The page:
Progressive muscle relaxation. This is a relaxation technique in which patients are taught to first contract and then relax the muscles in the legs, abdomen, chest, arms and face. Each muscle is contracted for about 10 seconds and relaxed for 20 seconds. Patients who do this daily experience less emotional stress. This usually doesn’t eliminate tinnitus, but it does lessen its effects.

Improving concentration skills. Most patients with tinnitus report that the noise makes it difficult to focus on daily tasks, such as reading and listening to others. I recommend that they take frequent breaks and find ways to reward themselves when they have completed tasks. Taking notes or asking questions also can help a tinnitus patient stay actively engaged in a task.


About half of the patients who attend tinnitus clinics report that they sleep poorly. Persistent insomnia invariably causes daytime fatigue, which may increase awareness of tinnitus sounds.

Thirty minutes before bedtime, relax with progressive muscle relaxation (described above) or other soothing activities, such as deep breathing or listening to music. You’ll sleep better, and the tinnitus probably will be less intrusive.

Other sleep strategies…

Don’t bathe immediately before bedtime. It raises body temperature, which can amplify tinnitus sounds.

If you go to bed and don’t fall asleep in 20 minutes, get up and do something else. Try again when you feel sleepy.

If you feel anxious at night, set aside 20 minutes earlier in the evening to write down your concerns. People who set aside a specific “worry time” tend to fall asleep more quickly when they go to bed.

Use sound enrichment. Tinnitus patients usually sleep better when they have some kind of low-level sound enrichment in the bedroom. This could be produced by a “white noise” or “sound relaxation” machine, a radio set between stations or a fan or air purifier.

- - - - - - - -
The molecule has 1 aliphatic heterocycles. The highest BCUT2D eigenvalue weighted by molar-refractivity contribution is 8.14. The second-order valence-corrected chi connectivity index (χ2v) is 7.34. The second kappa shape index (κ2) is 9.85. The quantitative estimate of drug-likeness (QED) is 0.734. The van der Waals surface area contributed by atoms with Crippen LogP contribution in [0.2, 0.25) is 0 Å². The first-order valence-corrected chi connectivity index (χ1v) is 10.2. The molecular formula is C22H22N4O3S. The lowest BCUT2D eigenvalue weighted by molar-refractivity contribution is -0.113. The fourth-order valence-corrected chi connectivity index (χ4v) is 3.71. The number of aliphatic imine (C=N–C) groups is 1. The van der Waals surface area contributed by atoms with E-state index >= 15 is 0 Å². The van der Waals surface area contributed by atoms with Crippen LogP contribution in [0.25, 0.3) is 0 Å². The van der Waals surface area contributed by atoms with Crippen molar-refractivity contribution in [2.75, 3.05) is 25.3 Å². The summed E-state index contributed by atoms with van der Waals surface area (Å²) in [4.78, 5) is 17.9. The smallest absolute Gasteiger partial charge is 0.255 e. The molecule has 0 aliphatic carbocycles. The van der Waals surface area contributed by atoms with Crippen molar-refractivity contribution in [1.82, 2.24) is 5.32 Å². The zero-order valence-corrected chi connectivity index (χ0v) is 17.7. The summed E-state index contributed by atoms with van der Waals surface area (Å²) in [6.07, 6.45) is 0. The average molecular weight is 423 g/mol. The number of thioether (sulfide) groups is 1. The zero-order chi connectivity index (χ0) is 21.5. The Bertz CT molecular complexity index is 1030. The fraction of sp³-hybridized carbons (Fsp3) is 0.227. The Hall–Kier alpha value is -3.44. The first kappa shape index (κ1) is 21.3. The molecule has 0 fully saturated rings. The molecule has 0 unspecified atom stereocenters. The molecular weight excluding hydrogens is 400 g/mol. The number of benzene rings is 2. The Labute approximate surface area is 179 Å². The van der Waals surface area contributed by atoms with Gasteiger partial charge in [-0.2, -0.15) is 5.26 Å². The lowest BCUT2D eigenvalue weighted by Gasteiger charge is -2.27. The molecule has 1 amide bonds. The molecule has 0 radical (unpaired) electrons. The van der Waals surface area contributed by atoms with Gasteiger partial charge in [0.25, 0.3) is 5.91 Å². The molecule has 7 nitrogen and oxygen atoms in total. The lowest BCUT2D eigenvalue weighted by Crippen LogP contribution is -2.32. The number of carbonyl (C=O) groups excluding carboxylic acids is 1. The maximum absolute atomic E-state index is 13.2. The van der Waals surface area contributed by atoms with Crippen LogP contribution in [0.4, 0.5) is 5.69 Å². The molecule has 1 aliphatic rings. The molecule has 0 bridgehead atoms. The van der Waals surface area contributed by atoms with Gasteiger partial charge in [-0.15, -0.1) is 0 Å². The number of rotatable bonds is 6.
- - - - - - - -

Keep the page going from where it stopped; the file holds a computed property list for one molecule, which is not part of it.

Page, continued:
Dozens of prescription and over-the-counter drugs are ototoxic — they can affect inner-ear hair cells and cause both tinnitus and hearing loss. Aspirin is one of the most common culprits. Others include antibiotics (such as gentamicin and vancomycin), drugs used in chemotherapy (such as vincristine) and diuretics used to lower blood pressure.

Most drugs cause tinnitus only when they’re taken in high doses and for extended periods of time. Aspirin, for example, is unlikely to cause problems when patients follow the label directions or are on daily low-dose aspirin therapy.

If you start experiencing tinnitus after starting a new medication, talk to your doctor. In most cases, the tinnitus will go away when you stop taking the drug, lower the dose or switch to a different medication.


Loud noise is not only the main cause of tinnitus, it also can increase the risk that existing tinnitus will get worse.

Use some form of ear protection, such as earmuffs or earplugs, when you are in any very noisy environment. This includes any time you are around noisy outdoor equipment, such as lawn mowers, leaf blowers and snowblowers, as well as household appliances, such as vacuum cleaners and blenders.